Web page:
For some Children and Young people, they find themselves in a caring role. This can take many forms such as for a parent, or sibling who has illness either short or long-term. It could also be that through the default of being ‘the eldest’ you take on a role of looking after your younger siblings.

When you hold this role, you are known as young carer. This is a term I have come across over the last 5 years or so.

I wanted to give you some thoughts about how it could be for a young carer of a sibling, these are based on my own experience and therefore may not be how everyone experiences it.

Young carers can carry more responsibility than their peers, it can lead to having to do things before their time. It may mean that they carry out chores and duties that a parent would normally do.

There can be a sense of guilt too for being well when your sibling is not. It can be confusing as you might not understand everything that is going on but get something is not right.

It can be quite anxiety provoking being unsure of what the future might be. There could be a range of emotions being shown such as anger, fear, and sadness it is likely to be confusing.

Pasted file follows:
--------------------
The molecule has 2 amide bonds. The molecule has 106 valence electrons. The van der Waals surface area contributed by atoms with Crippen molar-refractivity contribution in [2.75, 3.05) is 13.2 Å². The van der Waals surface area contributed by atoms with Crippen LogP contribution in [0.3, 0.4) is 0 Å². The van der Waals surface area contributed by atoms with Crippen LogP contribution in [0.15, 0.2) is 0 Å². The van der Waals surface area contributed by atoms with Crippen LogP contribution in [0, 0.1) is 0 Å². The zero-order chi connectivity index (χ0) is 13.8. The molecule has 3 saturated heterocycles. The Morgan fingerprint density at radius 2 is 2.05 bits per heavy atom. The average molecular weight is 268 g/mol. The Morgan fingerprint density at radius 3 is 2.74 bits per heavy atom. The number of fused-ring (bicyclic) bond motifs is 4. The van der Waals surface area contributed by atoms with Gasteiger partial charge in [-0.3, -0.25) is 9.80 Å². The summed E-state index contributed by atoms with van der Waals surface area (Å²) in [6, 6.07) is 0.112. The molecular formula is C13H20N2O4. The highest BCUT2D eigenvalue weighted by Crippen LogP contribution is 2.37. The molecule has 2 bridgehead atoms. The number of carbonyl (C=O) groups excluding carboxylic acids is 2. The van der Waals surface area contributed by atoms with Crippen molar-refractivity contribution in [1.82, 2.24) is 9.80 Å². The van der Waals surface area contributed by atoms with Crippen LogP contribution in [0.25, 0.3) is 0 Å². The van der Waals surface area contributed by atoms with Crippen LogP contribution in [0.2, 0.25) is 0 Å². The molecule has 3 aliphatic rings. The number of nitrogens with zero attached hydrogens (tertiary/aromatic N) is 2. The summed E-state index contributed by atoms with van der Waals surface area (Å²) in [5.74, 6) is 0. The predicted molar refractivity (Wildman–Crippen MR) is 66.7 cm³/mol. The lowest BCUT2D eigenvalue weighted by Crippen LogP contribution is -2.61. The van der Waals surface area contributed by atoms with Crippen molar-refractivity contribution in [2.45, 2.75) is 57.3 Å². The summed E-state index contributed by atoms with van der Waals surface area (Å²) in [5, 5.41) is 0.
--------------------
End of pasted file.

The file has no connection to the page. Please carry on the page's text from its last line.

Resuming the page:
It could be that you are not allowed to be sad, or angry as you are not the ill one. It could be you are told to “make allowances” and stop making a fuss. It maybe you get ‘lost’ within the family dynamics. It might be that your behaviour was challenging, and this was the only way to be seen.

Growing up it was not always possible to have time for you and this is something that you may have held on to and now as an adult do not always recognise your value. You are important too.

Carrying around responsibility and guilt.

As an adult a young carer might continue a high sense of responsibility, it might be hard to relax. It could be that you hold yourself responsible for things which are not within your control or your fault.

You may not have had so much time to play or be free, so giving yourself permission to do so now can be challenging.

Feelings can be overwhelming as they could have been shut out for as long as can remember. You recognise you are the “lucky” one, but it does not always feel that way.

There is likely to be a real independence so reaching out for support for you might be challenging. Asking for help can feel like failure – it is not though, and support can be invaluable when you let it in.

I work to support parents and carers, if you feel that I might be able to support you please do get in touch via email, [email protected]

Feeling alone and not seen.
Young and caring
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